The design of the charging dock is pretty clever. It’s a little bulky, but it’s flatish, so it’s minimally intrusive to set against a wall. Since the XV-11 doesn’t have to drive up on anything, it just presses against the contacts, it’s harder for it to accidentally shove the dock around. Also, part of the reason that it’s bulky is that it opens up to reveal hiding places for the power adapter and extra cord. Need more cord length? Pull some out. Need less? Stuff it back in. Very handy.
It’s a little bit difficult to discuss a list of features on a robot with a selling point of “push one button and it does everything you need it to do on its own.” But if that’s not enough for you, there are ways to avoid having to actually bend down and push that button.
The XV-11 features on-board scheduling, which lets you set different times on different days for the robot to wake itself up, clean your floor, and then go back to its dock. I set it up without reading the manual, which is the ease with which all interfaces should work. The LCD also provides status and support information, and lets you pause and resume cleaning and direct the robot to go back to its dock.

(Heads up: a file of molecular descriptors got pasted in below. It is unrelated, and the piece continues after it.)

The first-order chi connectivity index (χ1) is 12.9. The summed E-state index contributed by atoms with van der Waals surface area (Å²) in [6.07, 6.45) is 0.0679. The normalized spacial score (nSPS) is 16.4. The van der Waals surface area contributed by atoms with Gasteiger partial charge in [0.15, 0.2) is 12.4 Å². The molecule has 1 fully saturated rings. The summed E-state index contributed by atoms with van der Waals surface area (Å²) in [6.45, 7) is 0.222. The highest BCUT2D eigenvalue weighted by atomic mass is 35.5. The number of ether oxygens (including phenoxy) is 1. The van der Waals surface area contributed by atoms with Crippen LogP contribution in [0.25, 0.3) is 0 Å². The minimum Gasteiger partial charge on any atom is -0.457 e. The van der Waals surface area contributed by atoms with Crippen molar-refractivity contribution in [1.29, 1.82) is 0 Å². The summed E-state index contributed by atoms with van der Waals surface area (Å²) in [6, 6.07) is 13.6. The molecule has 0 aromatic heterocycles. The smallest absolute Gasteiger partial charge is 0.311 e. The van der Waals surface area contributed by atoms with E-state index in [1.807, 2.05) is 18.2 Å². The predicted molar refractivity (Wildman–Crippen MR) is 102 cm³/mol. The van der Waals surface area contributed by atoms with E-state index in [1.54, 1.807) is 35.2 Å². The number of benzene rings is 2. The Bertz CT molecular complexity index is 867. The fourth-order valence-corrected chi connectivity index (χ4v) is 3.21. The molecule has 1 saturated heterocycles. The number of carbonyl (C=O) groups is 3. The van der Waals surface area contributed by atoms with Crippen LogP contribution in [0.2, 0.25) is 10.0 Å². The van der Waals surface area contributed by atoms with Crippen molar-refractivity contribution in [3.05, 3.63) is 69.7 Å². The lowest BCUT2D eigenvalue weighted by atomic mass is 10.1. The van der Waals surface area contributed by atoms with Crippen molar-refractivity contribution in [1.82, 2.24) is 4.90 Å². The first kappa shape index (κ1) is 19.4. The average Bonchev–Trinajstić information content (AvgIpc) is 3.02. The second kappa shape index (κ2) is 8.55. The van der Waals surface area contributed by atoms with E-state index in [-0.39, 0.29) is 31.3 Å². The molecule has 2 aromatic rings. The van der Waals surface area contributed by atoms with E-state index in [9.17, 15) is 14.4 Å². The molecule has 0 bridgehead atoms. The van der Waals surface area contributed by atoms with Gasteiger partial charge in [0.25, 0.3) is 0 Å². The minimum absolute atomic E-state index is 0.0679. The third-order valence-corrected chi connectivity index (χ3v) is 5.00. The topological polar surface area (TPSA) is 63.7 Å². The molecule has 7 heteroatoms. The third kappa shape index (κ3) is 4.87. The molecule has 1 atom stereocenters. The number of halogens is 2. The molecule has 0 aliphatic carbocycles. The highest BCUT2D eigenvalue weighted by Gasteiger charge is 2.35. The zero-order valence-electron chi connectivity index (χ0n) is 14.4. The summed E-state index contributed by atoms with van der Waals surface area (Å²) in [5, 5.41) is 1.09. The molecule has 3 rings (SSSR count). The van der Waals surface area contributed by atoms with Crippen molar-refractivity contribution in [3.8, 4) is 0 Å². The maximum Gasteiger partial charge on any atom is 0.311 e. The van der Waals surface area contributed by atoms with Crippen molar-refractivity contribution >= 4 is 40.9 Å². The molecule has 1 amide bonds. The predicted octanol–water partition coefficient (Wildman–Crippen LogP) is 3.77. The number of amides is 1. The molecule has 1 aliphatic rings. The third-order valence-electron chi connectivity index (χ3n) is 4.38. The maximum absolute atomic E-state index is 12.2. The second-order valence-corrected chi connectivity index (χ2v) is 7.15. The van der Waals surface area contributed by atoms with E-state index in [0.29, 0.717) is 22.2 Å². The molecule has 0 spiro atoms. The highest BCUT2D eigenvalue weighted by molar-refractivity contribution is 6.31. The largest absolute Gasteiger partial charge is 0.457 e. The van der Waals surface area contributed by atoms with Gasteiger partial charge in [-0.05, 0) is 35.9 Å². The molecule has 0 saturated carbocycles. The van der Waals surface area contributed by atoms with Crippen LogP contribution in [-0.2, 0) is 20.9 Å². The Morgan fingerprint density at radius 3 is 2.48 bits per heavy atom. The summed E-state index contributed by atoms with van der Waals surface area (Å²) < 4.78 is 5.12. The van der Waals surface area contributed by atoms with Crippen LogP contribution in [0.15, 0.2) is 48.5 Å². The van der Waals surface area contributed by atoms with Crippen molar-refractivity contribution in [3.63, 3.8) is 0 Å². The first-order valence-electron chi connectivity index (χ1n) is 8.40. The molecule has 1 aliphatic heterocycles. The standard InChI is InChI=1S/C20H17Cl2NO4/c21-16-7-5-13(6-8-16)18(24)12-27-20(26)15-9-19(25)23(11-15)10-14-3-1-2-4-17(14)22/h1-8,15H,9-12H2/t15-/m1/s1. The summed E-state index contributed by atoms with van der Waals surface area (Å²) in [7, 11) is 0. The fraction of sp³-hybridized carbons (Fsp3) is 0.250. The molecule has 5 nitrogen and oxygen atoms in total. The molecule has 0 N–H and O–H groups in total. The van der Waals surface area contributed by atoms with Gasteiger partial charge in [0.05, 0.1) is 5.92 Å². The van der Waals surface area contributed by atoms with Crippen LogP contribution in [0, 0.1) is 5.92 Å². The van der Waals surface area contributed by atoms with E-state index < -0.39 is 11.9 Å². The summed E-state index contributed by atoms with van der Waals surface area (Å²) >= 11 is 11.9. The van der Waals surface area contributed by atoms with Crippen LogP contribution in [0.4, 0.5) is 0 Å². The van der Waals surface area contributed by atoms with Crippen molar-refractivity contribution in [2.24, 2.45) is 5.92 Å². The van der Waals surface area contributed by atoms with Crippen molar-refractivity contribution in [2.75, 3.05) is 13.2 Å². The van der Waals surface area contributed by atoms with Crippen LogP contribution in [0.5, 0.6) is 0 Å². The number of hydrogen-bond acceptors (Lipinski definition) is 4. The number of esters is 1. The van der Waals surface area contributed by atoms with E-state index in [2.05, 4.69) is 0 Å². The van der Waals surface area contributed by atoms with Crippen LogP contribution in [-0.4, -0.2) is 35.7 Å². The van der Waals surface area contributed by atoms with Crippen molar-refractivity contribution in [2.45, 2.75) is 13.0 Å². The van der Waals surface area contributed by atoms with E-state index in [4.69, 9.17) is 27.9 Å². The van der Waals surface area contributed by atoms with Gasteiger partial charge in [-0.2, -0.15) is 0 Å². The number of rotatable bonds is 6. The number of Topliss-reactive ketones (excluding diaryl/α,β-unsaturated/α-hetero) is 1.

Cleaning technique is what makes the XV-11 so interesting. When the robot starts to clean a room, it’ll move out into the room a bit and then spin up its laser rangefinder and start to map. It looks for walls, doors, obstacles, and tries to identify areas where it needs more information. When it has some idea of how your room is laid out, it decides what route to take and begins to vacuum, continuing to map as it goes, which allows it to adapt to changes that happen while it’s cleaning (new objects on the floor, moving furniture, stuff like that).
While cleaning my living room, the XV-11 began by going around the outside of the room to where my sofas and coffee table are. It spent a bunch of time getting into all the nooks and crannies around the sofas and under the table legs, and then finished cleaning around the perimeter of the room. Finally, it covered the open space in a series of straight back and forth lines, shut off its vacuum, and made a beeline back for its dock, job done. Total time elapsed: just over 12 minutes.
While cleaning, the XV-11 appears remarkably intelligent. It moves with purpose and with a recognizable pattern. Despite its shape (which prevents it from making zero-radius turns in tight spots), the amount of information that it gets from its laser sensor, bumper, and side sensors gives it very good spatial awareness, and it didn’t get stuck once. In some cases, it took the XV-11 a little bit longer to move around complex areas like forests of chair and table legs because of its square front, but it knows what shape it is and has no trouble getting around things. It’s also low enough to fit under most furniture, and it’s pretty determined… If it thinks it can squeeze underneath something, it’ll try as hard as it can to do so.